These issues of free trade and protectionism are being played out daily in three main formats. The first has to do with trade disputes under the umbrella of the WTO. Second, countries agree and sign free trade agreements. Finally, the WTO is attempting to conduct another “round” of trade agreements that impact nearly all countries of the world.
The Doha Round had a lot of trouble getting started. Wasn’t that a sign of the slowdown of free trade?
The evidence supporting the expansion of free trade can be summarized as follows. First, the WTO and the GATT before it created agreements that reduce trade barriers and reduced protectionism. The WTO now has an enforcement mechanism. This mechanism generally works as evidenced by the great number of cases that come to it. Second, in addition to the WTO, countries are more or less free to reduce trade barriers either unilaterally or in agreements with one or more other countries. These bilateral and regional free trade agreements are evidence of the growing desirability of moving even faster than the WTO to remove trade barriers. Finally, the WTO itself is making progress as evidenced by the most current round of trade – the Doha Round.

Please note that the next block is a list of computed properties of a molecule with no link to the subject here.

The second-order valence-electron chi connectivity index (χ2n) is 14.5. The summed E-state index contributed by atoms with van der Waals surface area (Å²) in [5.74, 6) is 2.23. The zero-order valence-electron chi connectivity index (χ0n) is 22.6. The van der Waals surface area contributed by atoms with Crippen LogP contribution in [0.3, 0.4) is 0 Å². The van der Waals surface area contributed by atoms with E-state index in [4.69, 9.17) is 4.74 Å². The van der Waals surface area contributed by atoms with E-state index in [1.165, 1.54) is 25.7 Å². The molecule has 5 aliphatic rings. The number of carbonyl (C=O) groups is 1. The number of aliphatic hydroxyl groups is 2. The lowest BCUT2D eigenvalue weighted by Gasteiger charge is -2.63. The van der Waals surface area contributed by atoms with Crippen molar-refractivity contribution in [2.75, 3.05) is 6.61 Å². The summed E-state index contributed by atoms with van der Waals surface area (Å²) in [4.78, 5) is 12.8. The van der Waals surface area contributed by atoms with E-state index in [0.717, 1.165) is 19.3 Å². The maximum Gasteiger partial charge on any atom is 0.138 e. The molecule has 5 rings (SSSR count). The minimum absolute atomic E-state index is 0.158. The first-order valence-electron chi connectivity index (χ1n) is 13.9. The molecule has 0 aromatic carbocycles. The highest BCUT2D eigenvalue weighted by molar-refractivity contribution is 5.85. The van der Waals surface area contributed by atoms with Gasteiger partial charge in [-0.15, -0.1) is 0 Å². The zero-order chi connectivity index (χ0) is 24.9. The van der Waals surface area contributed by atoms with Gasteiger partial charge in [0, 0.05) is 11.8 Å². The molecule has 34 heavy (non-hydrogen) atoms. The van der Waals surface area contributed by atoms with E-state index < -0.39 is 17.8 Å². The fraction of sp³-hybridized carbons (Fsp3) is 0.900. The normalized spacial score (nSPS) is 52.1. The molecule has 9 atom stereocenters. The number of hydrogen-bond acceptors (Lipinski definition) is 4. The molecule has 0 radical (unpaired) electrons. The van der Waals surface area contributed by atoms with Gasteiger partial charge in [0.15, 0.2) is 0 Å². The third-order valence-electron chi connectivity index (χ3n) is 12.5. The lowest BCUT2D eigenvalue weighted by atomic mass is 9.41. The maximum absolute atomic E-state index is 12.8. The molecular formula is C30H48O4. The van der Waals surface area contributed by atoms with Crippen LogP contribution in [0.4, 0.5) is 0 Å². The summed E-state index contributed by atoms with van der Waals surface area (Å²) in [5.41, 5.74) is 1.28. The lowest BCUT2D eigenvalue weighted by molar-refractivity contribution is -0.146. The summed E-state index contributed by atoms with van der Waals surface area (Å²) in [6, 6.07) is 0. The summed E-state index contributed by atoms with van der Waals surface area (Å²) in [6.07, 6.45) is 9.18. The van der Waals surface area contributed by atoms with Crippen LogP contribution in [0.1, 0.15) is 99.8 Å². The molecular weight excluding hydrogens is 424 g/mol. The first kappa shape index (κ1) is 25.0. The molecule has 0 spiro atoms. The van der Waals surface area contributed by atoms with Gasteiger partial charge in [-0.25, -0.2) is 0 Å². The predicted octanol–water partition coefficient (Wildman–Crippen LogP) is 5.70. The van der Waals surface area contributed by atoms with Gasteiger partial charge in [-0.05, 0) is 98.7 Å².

This last paragraph sounds pretty optimistic – maybe too much so. But the reader should keep in mind the nature of what we are dealing with. As Krugman points out, the politics of protection are too easy – and the case for free trade is both complicated and controversial. There are some who were disappointed that the Doha Round did not go more quickly and smoothly in 2003 and 2004. But the truth is that getting agreements today is getting harder and harder.